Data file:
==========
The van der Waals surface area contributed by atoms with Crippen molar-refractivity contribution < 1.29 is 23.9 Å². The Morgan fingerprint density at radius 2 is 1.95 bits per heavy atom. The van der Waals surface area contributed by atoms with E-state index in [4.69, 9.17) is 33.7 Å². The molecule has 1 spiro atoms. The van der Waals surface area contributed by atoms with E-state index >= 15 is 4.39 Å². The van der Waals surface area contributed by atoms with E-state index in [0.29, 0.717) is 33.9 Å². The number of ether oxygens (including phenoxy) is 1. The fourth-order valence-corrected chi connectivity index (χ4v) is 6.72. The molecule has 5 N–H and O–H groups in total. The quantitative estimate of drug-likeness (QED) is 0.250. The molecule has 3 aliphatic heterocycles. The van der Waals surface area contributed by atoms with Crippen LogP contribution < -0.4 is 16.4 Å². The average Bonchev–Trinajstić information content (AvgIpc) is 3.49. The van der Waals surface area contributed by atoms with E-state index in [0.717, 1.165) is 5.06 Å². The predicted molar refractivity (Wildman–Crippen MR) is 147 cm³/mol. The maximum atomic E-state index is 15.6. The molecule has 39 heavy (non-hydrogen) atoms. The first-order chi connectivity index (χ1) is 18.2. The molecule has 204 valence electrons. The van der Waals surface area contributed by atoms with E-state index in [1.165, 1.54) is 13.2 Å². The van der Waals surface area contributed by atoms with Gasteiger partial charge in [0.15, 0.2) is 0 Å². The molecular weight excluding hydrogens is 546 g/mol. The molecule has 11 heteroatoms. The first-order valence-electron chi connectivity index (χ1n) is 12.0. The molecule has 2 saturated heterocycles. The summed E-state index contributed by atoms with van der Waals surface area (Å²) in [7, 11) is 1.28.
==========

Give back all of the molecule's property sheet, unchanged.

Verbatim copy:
The van der Waals surface area contributed by atoms with Crippen molar-refractivity contribution < 1.29 is 23.9 Å². The Morgan fingerprint density at radius 2 is 1.95 bits per heavy atom. The van der Waals surface area contributed by atoms with E-state index in [4.69, 9.17) is 33.7 Å². The molecule has 1 spiro atoms. The van der Waals surface area contributed by atoms with E-state index >= 15 is 4.39 Å². The van der Waals surface area contributed by atoms with E-state index in [0.29, 0.717) is 33.9 Å². The number of ether oxygens (including phenoxy) is 1. The fourth-order valence-corrected chi connectivity index (χ4v) is 6.72. The molecule has 5 N–H and O–H groups in total. The quantitative estimate of drug-likeness (QED) is 0.250. The molecule has 3 aliphatic heterocycles. The van der Waals surface area contributed by atoms with Crippen LogP contribution < -0.4 is 16.4 Å². The average Bonchev–Trinajstić information content (AvgIpc) is 3.49. The van der Waals surface area contributed by atoms with E-state index in [0.717, 1.165) is 5.06 Å². The predicted molar refractivity (Wildman–Crippen MR) is 147 cm³/mol. The maximum atomic E-state index is 15.6. The molecule has 39 heavy (non-hydrogen) atoms. The first-order chi connectivity index (χ1) is 18.2. The molecule has 204 valence electrons. The van der Waals surface area contributed by atoms with E-state index in [1.165, 1.54) is 13.2 Å². The van der Waals surface area contributed by atoms with Gasteiger partial charge in [0.15, 0.2) is 0 Å². The molecular weight excluding hydrogens is 546 g/mol. The molecule has 11 heteroatoms. The first-order valence-electron chi connectivity index (χ1n) is 12.0. The molecule has 2 saturated heterocycles. The summed E-state index contributed by atoms with van der Waals surface area (Å²) in [7, 11) is 1.28.